The epithelial sodium channel: activation by membrane-bound serine proteases

Détails

ID Serval
serval:BIB_03038BE4C295
Type
Article: article d'un périodique ou d'un magazine.
Sous-type
Synthèse (review): revue aussi complète que possible des connaissances sur un sujet, rédigée à partir de l'analyse exhaustive des travaux publiés.
Collection
Publications
Institution
Titre
The epithelial sodium channel: activation by membrane-bound serine proteases
Périodique
Proceedings of the American Thoracic Society
Auteur(s)
Rossier  B. C.
ISSN
1546-3222
Statut éditorial
Publié
Date de publication
2004
Volume
1
Numéro
1
Pages
4-9
Notes
Journal Article
Research Support, Non-U.S. Gov't
Review
Résumé
The epithelial sodium channel (ENaC) was cloned just 10 years ago. Since that time, the study of human monogenic diseases (pseudohypoaldosteronism type 1 [PHA-1] and Liddle syndrome), as well as mouse models mimicking salt-losing syndromes (PHA-1) or salt-sensitive hypertension (Liddle syndrome), have greatly contributed to our understanding of the function of ENaC in vivo. In this brief review, I will first discuss ENaC as a limiting factor in the control of ionic composition of the extracellular fluid and then, more specifically, the activation of ENaC by membrane-bound serine proteases. Recent in vitro and in vivo experiments indicate that membrane-bound serine proteases (channel activating proteases [CAP-1, -2, or-3]) may be of critical importance in the activation of ENaC in different organs, such as the kidney, the lung or the cochlea.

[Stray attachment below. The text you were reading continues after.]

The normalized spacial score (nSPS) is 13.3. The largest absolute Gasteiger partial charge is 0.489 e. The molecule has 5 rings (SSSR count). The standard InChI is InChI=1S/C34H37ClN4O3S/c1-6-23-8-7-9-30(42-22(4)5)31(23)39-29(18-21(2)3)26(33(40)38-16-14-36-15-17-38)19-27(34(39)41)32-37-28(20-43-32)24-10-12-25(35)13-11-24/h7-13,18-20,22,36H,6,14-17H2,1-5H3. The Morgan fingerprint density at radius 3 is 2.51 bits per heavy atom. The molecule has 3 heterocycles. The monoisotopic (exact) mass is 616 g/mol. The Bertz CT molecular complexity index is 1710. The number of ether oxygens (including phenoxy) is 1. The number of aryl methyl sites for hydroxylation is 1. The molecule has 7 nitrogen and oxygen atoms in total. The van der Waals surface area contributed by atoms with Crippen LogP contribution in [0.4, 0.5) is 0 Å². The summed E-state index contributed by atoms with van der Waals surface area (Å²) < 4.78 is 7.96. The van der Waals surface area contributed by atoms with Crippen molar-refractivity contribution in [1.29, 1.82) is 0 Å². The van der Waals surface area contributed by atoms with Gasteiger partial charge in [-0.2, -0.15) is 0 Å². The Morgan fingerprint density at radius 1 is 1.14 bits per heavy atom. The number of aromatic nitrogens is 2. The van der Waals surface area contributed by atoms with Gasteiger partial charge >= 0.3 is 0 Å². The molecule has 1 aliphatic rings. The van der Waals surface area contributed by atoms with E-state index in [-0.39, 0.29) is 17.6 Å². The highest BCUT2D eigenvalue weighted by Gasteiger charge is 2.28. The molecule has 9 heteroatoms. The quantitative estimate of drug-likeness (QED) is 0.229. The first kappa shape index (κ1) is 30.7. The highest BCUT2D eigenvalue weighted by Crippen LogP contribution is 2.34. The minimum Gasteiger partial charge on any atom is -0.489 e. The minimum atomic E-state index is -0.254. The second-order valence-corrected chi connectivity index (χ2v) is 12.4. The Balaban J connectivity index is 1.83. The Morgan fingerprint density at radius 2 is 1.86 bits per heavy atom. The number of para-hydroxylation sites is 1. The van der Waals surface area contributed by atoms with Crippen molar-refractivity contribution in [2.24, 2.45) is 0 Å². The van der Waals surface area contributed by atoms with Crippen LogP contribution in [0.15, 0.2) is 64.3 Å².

Mots-clé
Animals Cell Membrane/enzymology Cochlea/metabolism Epithelial Sodium Channel Humans Kidney/metabolism Lung/metabolism Membrane Proteins/*metabolism Serine Endopeptidases/*metabolism Signal Transduction/physiology Sodium Channels/*metabolism
Pubmed
Création de la notice
24/01/2008 13:00
Dernière modification de la notice
20/08/2019 12:25
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